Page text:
The tacit message of Democrats to grieving military families is: your children died in vain. But the mother of the fallen Marine whom George Bush remembered in his State of the Union address rebutted the Democrats' critique of the war with her presence. Her embrace of a liberated Iraqi was the most significant moment of the evening. She was crying not out of bitterness but pride for a son who served in an honorable cause that did not end in vain. He died protecting his country against an avowed enemy of it, a barbarian who never stopped fighting the first Gulf War. The Marine helped overthrow a regime that indisputably had ties to Al Qaeda. And he performed the most basic act of civilization, protecting the weak against the wicked. Under Saddam Hussein, Iraqis lost their fingers. Now they raise their fingers after voting against his dwindling followers.
Had John F. Kennedy accomplished such an epoch-changing shift in Iraq, the Democrats would have nominated him for the Nobel Peace Prize. Instead, they castigate Bush for turning into reality the Kennedyesque rhetoric of liberty they once lauded.
Who do the Democrats trot out to speak about America's "security" and fighting the terrorists? A San Francisco pacifist, Nancy Pelosi. And who speaks for them about reforming Social Security for younger Americans? A graying Senator who already qualifies for it.
Reid spoke of deficits as "immoral" even as he made it clear that his party wouldn't lift a finger to lower them. Will they support eliminating government programs? No. Will Reid and Pelosi stop bringing pork back to their trough-supping donors? No. There was a hint of sarcasm in Bush's comment about the "bipartisan enthusiasm" for spending reductions. No such enthusiasm exists. Save for a few supply-siders here and there, both parties are chock-a-block full of pols addicted to federal monies that are utterly inessential. Recall that when the federal government shut down in the 1990s, few Americans even noticed. Federal workers in "inessential" offices were sent home, which meant most federal workers.
If the Democrats and Republicans were serious about eliminating the deficit, they could start with the 150 programs Bush said in his speech that he will place on the blocks, and just keep going. But instead they will go through the usual phony hysterics over even the mildest cuts in the most useless departments.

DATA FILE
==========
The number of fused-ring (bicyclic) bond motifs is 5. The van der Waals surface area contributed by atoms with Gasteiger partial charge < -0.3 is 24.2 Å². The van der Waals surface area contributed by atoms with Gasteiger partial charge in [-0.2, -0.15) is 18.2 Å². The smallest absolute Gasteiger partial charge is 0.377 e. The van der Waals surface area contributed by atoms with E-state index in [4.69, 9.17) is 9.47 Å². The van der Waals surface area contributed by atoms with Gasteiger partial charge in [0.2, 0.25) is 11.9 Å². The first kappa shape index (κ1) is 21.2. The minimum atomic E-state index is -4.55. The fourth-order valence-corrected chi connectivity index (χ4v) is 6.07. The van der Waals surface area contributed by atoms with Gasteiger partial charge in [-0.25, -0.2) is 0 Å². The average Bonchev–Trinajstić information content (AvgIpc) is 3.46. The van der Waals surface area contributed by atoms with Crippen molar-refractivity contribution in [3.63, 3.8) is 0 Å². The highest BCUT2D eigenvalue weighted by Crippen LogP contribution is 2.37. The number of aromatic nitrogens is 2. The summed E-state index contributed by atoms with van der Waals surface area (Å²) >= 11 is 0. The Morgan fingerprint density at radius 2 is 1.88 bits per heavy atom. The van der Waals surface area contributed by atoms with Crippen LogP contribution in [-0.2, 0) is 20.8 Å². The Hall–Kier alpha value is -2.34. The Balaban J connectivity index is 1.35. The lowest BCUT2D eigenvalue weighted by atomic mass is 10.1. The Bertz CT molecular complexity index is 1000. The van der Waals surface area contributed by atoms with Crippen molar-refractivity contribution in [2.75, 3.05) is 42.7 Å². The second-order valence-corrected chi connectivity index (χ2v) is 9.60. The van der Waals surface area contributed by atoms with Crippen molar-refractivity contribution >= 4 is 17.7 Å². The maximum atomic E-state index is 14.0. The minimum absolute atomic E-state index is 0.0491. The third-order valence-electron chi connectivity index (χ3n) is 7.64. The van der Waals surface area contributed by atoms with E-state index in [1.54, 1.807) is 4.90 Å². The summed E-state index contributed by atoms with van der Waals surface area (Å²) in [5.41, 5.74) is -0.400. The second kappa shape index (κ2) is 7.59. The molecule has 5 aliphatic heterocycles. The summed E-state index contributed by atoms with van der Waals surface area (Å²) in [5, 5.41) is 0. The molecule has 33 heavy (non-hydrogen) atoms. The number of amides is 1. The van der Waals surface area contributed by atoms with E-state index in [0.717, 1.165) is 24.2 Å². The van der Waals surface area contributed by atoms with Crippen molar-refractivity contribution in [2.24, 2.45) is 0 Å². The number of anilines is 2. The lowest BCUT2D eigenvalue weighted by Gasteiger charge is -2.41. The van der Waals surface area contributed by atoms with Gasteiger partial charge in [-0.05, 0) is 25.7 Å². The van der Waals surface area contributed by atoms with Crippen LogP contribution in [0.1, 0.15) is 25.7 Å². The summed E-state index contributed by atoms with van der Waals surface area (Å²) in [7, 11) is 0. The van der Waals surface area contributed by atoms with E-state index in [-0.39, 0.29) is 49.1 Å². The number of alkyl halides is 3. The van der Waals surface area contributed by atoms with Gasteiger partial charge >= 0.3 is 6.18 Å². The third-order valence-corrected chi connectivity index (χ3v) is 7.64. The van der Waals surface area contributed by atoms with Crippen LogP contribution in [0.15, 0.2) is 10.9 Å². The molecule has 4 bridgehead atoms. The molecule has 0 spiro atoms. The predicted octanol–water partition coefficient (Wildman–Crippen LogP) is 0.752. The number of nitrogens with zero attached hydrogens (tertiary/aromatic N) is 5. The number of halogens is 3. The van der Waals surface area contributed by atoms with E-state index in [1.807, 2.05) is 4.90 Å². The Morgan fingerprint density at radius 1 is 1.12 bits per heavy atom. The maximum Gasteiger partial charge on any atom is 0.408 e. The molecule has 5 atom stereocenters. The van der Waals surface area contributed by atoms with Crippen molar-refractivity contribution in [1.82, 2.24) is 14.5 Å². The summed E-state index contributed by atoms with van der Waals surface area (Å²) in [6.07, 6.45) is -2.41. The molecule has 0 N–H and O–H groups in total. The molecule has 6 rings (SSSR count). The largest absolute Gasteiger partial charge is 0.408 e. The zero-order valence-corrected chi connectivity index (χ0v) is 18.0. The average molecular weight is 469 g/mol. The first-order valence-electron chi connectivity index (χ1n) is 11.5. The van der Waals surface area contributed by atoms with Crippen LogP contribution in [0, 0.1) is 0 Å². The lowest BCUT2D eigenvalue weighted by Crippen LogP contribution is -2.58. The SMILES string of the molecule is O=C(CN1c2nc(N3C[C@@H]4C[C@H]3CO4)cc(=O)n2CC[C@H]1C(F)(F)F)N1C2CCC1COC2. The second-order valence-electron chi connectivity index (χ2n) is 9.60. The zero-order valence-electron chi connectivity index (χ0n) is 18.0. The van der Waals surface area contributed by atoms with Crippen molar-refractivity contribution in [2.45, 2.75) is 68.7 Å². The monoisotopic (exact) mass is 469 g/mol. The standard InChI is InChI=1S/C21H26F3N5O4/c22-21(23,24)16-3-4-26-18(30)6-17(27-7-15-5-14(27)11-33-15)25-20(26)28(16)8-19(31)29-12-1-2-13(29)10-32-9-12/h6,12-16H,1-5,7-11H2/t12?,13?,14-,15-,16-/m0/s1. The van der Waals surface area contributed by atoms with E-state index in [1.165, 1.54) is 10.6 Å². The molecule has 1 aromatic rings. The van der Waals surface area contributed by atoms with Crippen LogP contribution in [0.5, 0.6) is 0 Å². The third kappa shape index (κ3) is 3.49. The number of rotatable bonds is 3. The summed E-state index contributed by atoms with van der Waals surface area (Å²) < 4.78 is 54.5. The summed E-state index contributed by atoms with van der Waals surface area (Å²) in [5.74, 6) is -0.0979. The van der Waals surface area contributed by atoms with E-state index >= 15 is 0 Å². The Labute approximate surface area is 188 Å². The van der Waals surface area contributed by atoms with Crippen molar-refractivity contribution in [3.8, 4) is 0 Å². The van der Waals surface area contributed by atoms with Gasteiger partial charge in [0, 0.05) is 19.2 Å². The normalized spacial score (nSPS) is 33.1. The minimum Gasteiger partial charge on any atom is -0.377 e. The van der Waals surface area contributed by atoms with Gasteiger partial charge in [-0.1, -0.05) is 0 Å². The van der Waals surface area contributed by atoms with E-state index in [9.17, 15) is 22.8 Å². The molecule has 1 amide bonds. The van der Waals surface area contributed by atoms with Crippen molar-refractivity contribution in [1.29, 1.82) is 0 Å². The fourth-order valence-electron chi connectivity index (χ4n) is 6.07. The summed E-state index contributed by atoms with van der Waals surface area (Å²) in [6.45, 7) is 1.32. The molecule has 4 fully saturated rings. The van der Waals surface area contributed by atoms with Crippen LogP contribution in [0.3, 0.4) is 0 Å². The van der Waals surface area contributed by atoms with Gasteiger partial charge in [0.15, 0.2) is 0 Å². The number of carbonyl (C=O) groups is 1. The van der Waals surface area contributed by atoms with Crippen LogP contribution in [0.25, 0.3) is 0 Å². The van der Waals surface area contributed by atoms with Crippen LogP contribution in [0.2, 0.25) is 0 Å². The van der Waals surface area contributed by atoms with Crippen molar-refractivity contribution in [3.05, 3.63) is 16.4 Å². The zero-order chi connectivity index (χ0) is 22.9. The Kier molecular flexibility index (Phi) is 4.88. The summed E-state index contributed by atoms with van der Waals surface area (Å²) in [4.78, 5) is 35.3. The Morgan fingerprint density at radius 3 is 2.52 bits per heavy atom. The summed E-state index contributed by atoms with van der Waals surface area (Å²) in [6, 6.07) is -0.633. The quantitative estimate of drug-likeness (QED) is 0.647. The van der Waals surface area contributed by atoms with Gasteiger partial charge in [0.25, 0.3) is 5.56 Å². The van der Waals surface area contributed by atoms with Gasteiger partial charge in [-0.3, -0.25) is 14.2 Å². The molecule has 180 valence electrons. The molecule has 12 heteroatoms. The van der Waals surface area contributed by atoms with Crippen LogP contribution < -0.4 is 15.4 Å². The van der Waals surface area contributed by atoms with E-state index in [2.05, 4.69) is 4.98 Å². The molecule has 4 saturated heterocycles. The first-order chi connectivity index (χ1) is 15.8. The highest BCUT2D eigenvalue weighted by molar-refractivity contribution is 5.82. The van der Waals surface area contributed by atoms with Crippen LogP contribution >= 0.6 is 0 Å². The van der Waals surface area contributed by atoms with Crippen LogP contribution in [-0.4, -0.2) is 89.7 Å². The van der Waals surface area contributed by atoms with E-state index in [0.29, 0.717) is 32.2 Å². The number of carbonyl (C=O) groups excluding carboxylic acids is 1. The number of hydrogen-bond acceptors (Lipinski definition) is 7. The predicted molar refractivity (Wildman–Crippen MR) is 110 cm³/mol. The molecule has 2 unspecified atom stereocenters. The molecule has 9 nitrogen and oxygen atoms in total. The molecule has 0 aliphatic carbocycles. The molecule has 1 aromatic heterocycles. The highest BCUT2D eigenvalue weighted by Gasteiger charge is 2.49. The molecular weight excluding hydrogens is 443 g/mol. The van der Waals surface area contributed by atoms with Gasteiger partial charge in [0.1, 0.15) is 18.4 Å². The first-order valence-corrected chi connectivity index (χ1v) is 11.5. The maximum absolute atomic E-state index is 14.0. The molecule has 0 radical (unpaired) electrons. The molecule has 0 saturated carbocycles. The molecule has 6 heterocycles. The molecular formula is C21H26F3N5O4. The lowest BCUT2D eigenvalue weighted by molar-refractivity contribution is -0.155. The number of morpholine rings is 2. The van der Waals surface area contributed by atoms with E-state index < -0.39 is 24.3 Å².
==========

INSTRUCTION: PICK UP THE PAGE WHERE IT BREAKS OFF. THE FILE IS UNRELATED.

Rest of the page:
Even as the Democrats speak of their affection for "the world" and forming international alliances, they sound louder and louder isolationist notes on the global economy. Harry Reid wants George Bush to work side by side with foreigners at the U.N., yet is upset that Americans and foreigners are working side by side in companies. Why should that automatically offend these internationalists?
It is hard to discern any principle in the Democratic program save a reflexive opposition to whatever Bush proposes, even if what he proposes is almost identical to what their Democratic forbears were proposing a few years ago. The Democrats' call almost every problem a crisis, until the moment Bush uses that word. Then they turn semantically cautious. This is what will happen with deficits, a problem they now call a crisis but will cease calling a crisis the next time they return to power and get a chance to jack them up.
Harry Reid referred to the movie Groundhog Day in his rebuttal, as if that were some sort of embarrassing parallel to the Bush administration. Did he see the movie? Life got better, not worse, during the course of it. It is about a character who learns from his mistakes, a tale the Democrats might find instructive. As it stands, they increasingly adhere to the famous definition of insanity, committing the same blunders over and over and expecting a different outcome.
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